Trusts front on BYOD as sharks circle
Daryl Evans works with families in South Auckland and says vulnerable families are being driven into the clutches of mobile shops, which charge exorbitant prices. “I did a price comparison…
Daryl Evans works with families in South Auckland and says vulnerable families are being driven into the clutches of mobile shops, which charge exorbitant prices.
“I did a price comparison and one device that was $198 at Noel Leeming was being sold for $413 plus interest on the truck,” says Evans who is chief executive of Mangere Budgeting.
Bring your own device (BYOD) eases the IT budget for many schools, which would otherwise have to buy or lease school computers.
But it often brings financial pain to low income parents. Some schools do find ways to fund devices directly. Although a “nightmare”, as one decile 10 principal described it to EA, “where there’s a will, there’s a way”. But the other model starting to find favour, especially in lower deciles schools, is devices provided upfront to whānau through a community partnership and paid back using microfinancing.
The poster child for this model is Auckland’s Manaiakalani Education Trust cluster. With the help of corporate funding, Chromebooks and related devices were bought for every child in 12 schools. Families make weekly $3.65 repayments over three years. The cost covers the device, licences, a robust case, insurance and extended warranty. Every child has the same device. “We reduce choice to maximise access,” says Manaiakalani executive officer Jenny Oxley.
Other schools are offering discounted devices, using bulk-buying deals through local retailers or leasing schemes. The key to keeping the costs down for whānau is a) avoiding specifying high end devices such as iPads and b) directing parents to cheaper devices that can be just as effective in the classroom. In South Auckland, Evans says too many schools ask students to buy iPads, when cheaper, perfectly good devices are available. “The parents are poor but they perceive it is shameful for their children to be different to the other children.”
Sources of microfinance include the Taitokerau Education Trust, Salvation Army and credit unions. Another option is Work & Income recoverable assistance loans. Schools can also seek help through organisations such as the 2020 Trust and its Computers in Homes programme.
The microfinance approach can be a learning experience. One trust that loaned money found that low-income whānau were using the money to buy top-of-range-devices, whereas they could have spent several hundred dollars less.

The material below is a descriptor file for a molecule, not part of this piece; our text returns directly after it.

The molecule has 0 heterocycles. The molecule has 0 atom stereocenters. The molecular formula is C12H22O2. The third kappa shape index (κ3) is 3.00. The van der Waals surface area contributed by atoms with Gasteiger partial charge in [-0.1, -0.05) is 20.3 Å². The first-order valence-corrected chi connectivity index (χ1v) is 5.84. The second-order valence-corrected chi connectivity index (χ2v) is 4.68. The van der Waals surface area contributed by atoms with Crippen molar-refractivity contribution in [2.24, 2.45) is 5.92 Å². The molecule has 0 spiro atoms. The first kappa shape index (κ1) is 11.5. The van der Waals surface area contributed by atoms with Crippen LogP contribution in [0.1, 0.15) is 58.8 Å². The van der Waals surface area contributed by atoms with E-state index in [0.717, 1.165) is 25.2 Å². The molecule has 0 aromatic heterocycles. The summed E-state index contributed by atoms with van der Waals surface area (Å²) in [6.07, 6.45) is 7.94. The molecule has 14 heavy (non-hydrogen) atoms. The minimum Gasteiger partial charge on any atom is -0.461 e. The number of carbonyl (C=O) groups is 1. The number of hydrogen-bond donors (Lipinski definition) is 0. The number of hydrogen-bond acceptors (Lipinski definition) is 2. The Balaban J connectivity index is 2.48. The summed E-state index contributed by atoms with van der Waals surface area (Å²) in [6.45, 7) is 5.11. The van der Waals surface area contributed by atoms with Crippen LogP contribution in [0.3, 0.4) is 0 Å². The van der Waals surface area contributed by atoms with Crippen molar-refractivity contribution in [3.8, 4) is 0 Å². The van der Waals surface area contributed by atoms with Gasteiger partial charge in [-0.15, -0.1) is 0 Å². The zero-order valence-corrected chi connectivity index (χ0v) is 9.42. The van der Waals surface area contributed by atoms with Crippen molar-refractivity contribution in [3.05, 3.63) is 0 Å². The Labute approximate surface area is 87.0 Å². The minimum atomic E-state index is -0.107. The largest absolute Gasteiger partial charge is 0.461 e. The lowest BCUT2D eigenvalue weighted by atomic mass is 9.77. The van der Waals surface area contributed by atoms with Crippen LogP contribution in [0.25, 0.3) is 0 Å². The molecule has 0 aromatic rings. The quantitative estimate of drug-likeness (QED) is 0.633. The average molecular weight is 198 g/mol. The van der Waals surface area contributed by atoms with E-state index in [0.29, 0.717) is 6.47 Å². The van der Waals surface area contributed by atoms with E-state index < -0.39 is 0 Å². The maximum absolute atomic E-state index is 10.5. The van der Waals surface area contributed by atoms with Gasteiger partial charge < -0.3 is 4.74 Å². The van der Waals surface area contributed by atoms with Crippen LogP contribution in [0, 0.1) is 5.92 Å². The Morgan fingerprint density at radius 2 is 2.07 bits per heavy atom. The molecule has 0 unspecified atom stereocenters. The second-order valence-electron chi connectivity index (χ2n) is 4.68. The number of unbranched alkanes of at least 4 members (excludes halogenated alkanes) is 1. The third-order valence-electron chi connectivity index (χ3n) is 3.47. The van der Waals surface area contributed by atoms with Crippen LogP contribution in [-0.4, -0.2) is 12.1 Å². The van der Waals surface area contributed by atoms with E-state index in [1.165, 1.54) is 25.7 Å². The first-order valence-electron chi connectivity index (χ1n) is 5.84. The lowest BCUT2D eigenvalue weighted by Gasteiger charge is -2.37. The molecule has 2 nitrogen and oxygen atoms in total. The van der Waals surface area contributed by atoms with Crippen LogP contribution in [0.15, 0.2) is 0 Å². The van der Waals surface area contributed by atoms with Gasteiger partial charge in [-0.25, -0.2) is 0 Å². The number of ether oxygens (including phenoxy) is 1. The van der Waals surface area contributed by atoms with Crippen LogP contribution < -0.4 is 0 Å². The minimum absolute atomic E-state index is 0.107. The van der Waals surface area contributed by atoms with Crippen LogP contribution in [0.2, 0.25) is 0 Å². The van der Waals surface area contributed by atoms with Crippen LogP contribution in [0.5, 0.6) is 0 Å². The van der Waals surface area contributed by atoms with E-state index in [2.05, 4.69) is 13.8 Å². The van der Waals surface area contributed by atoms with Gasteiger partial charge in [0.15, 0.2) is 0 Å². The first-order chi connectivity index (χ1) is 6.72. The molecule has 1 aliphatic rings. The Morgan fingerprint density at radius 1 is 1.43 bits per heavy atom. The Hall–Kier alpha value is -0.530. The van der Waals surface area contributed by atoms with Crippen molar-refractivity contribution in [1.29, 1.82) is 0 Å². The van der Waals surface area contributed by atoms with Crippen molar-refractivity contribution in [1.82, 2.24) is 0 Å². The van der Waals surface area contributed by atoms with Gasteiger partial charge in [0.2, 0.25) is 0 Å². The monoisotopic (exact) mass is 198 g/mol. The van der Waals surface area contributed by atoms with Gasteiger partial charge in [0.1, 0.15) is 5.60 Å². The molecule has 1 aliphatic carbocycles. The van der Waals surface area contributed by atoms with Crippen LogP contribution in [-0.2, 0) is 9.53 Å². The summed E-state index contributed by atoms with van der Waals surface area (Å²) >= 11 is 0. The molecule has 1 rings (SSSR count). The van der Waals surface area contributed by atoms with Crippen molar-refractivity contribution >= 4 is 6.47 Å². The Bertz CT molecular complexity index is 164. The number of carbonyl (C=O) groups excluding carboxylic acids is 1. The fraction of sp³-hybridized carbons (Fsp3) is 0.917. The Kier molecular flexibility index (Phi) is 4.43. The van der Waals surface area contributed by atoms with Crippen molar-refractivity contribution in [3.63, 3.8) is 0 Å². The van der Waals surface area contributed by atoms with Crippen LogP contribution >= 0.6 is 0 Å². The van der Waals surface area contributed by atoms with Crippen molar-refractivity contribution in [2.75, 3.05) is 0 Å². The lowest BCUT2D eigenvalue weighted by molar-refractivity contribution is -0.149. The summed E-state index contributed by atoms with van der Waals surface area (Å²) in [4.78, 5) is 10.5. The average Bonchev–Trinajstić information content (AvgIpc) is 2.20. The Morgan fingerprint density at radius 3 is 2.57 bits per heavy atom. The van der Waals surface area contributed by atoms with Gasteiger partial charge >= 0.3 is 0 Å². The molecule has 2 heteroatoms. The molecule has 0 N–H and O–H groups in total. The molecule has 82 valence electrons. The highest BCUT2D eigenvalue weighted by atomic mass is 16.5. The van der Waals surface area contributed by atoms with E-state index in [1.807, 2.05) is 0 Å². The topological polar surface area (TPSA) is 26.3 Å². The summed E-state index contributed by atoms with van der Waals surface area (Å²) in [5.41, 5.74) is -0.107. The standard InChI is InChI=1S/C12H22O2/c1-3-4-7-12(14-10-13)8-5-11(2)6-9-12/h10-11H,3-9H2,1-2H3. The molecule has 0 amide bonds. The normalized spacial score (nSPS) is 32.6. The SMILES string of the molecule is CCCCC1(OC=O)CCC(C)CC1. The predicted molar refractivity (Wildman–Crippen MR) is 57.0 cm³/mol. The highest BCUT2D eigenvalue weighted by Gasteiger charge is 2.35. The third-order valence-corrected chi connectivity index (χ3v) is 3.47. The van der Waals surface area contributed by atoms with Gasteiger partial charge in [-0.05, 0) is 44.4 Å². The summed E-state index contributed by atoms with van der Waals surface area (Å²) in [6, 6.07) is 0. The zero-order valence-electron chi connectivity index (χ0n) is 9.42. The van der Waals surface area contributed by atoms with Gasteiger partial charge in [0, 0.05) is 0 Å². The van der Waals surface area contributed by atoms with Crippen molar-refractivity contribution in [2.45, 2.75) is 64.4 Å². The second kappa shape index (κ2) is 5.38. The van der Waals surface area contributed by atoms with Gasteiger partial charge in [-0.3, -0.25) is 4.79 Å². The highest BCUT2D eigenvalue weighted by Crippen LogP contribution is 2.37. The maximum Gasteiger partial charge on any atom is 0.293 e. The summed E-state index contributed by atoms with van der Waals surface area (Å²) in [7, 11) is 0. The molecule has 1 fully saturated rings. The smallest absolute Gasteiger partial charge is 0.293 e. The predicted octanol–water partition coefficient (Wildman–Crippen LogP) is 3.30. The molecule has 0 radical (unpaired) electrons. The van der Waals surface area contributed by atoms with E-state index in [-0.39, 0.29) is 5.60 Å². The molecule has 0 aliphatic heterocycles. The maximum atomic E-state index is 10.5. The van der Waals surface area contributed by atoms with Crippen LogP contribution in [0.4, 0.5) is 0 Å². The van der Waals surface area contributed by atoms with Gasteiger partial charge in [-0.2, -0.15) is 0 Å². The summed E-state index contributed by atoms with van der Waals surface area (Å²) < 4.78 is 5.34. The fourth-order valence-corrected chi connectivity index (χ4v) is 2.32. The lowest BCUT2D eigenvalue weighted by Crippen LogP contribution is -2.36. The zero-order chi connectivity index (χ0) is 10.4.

Di Daniels of Computers in Homes, which is funded by the 2020 Trust, says some local education trusts now offer microfinance loans on specified devices rather than leaving it up to the whānau who might choose to spend too much.
But it can be difficult for schools that don’t have access to corporate funding. As the deputy principal at one out-oftown school said, “We investigated deals with local or national companies but in the end we found we were too small to really make it worthwhile for the companies concerned.”
But on the back of the Manaiakalani template and its Outreach Programme, more clusters are emerging and using their combined size to provide equitable learning opportunities for students.
The model often involves initial capital investment/corporate sponsorship leading to partially selfsustaining programmes to supply specified devices to families. The devices are paid off over two to three years. Weekly repayments can be pooled by the trust towards buying the next round of new devices.
Both Te Reanga Ipurangi Ōtaki Education Trust and Te Mana o Kupe Trust in Porirua East, which support clusters in their areas, received some initial funding from the Todd Foundation and the McKenzie Trust. They used it to help set up office administration and a whānau coordinator, says Michele Whiting, principal at Corinna School in Porirua. Even so, the trusts are very dependent on donations. Te Mana o Kupe also received a one-off payment from Manaiakalani to help set up, but isn’t part of their outreach programme.
“The Chromebooks are purchased through a three-year lease arrangement with Spark,” Whiting says. The trusts carry the financial liability if families default on their payments.
At the same time, a piecemeal approach inevitably means some children and schools will miss out. A national policy is required to ensure the equity of every child having a laptop.